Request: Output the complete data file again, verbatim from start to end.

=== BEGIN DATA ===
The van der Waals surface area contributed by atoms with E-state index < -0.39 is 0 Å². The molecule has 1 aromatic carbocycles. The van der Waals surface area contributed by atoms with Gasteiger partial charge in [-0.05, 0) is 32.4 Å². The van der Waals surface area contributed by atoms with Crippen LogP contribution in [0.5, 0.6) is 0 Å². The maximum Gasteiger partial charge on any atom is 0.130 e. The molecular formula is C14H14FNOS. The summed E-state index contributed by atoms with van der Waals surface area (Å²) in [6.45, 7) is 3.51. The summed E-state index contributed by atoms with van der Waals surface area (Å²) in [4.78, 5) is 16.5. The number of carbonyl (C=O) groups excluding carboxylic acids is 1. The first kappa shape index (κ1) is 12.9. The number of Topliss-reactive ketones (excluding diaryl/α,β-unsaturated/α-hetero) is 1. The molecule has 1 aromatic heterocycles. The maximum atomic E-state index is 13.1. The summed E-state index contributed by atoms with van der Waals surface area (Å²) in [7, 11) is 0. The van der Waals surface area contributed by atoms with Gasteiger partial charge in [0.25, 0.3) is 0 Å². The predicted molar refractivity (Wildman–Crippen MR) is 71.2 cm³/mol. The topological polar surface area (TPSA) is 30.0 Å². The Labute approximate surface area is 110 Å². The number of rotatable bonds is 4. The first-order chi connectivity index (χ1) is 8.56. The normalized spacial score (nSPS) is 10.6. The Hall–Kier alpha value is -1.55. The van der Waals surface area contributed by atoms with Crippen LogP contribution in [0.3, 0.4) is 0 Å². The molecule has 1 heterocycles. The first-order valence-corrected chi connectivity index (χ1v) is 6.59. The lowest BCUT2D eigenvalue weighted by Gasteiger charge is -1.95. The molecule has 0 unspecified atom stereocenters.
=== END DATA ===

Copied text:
The van der Waals surface area contributed by atoms with E-state index < -0.39 is 0 Å². The molecule has 1 aromatic carbocycles. The van der Waals surface area contributed by atoms with Gasteiger partial charge in [-0.05, 0) is 32.4 Å². The van der Waals surface area contributed by atoms with Crippen LogP contribution in [0.5, 0.6) is 0 Å². The maximum Gasteiger partial charge on any atom is 0.130 e. The molecular formula is C14H14FNOS. The summed E-state index contributed by atoms with van der Waals surface area (Å²) in [6.45, 7) is 3.51. The summed E-state index contributed by atoms with van der Waals surface area (Å²) in [4.78, 5) is 16.5. The number of carbonyl (C=O) groups excluding carboxylic acids is 1. The first kappa shape index (κ1) is 12.9. The number of Topliss-reactive ketones (excluding diaryl/α,β-unsaturated/α-hetero) is 1. The molecule has 1 aromatic heterocycles. The maximum atomic E-state index is 13.1. The summed E-state index contributed by atoms with van der Waals surface area (Å²) in [7, 11) is 0. The van der Waals surface area contributed by atoms with Gasteiger partial charge in [0.25, 0.3) is 0 Å². The predicted molar refractivity (Wildman–Crippen MR) is 71.2 cm³/mol. The topological polar surface area (TPSA) is 30.0 Å². The Labute approximate surface area is 110 Å². The number of rotatable bonds is 4. The first-order chi connectivity index (χ1) is 8.56. The normalized spacial score (nSPS) is 10.6. The Hall–Kier alpha value is -1.55. The van der Waals surface area contributed by atoms with Crippen LogP contribution in [0.3, 0.4) is 0 Å². The molecule has 1 heterocycles. The first-order valence-corrected chi connectivity index (χ1v) is 6.59. The lowest BCUT2D eigenvalue weighted by Gasteiger charge is -1.95. The molecule has 0 unspecified atom stereocenters.